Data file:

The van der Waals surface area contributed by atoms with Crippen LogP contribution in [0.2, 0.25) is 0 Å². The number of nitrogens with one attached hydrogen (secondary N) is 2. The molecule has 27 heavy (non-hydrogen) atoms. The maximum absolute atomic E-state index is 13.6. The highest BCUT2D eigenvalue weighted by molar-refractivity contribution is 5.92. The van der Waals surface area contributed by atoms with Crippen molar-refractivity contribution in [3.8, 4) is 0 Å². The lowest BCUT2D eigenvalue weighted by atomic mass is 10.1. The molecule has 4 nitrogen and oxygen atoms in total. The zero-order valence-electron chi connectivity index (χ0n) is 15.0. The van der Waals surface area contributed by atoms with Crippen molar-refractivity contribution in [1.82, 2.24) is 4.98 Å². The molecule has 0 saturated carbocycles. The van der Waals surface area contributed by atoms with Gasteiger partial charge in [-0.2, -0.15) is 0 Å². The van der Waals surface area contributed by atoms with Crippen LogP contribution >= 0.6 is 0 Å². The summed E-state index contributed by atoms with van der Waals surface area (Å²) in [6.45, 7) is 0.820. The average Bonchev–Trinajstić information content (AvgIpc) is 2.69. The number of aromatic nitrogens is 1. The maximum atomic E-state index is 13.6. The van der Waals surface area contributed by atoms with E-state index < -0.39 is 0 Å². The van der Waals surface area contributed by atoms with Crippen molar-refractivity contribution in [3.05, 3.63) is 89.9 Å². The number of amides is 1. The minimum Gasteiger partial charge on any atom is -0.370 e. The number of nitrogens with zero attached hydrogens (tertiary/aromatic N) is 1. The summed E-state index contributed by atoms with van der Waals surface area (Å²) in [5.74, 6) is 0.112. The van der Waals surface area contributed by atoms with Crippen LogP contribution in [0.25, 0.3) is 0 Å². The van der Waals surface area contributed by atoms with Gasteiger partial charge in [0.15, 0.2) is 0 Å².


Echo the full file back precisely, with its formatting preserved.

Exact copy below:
The van der Waals surface area contributed by atoms with Crippen LogP contribution in [0.2, 0.25) is 0 Å². The number of nitrogens with one attached hydrogen (secondary N) is 2. The molecule has 27 heavy (non-hydrogen) atoms. The maximum absolute atomic E-state index is 13.6. The highest BCUT2D eigenvalue weighted by molar-refractivity contribution is 5.92. The van der Waals surface area contributed by atoms with Crippen molar-refractivity contribution in [3.8, 4) is 0 Å². The lowest BCUT2D eigenvalue weighted by atomic mass is 10.1. The molecule has 4 nitrogen and oxygen atoms in total. The zero-order valence-electron chi connectivity index (χ0n) is 15.0. The van der Waals surface area contributed by atoms with Crippen molar-refractivity contribution in [1.82, 2.24) is 4.98 Å². The molecule has 0 saturated carbocycles. The van der Waals surface area contributed by atoms with Gasteiger partial charge in [-0.2, -0.15) is 0 Å². The van der Waals surface area contributed by atoms with Crippen LogP contribution >= 0.6 is 0 Å². The summed E-state index contributed by atoms with van der Waals surface area (Å²) in [6.45, 7) is 0.820. The average Bonchev–Trinajstić information content (AvgIpc) is 2.69. The number of aromatic nitrogens is 1. The maximum atomic E-state index is 13.6. The van der Waals surface area contributed by atoms with E-state index < -0.39 is 0 Å². The van der Waals surface area contributed by atoms with Crippen molar-refractivity contribution in [3.05, 3.63) is 89.9 Å². The number of amides is 1. The minimum Gasteiger partial charge on any atom is -0.370 e. The number of nitrogens with zero attached hydrogens (tertiary/aromatic N) is 1. The summed E-state index contributed by atoms with van der Waals surface area (Å²) in [5.74, 6) is 0.112. The van der Waals surface area contributed by atoms with Crippen LogP contribution in [0.25, 0.3) is 0 Å². The van der Waals surface area contributed by atoms with Gasteiger partial charge in [0.15, 0.2) is 0 Å².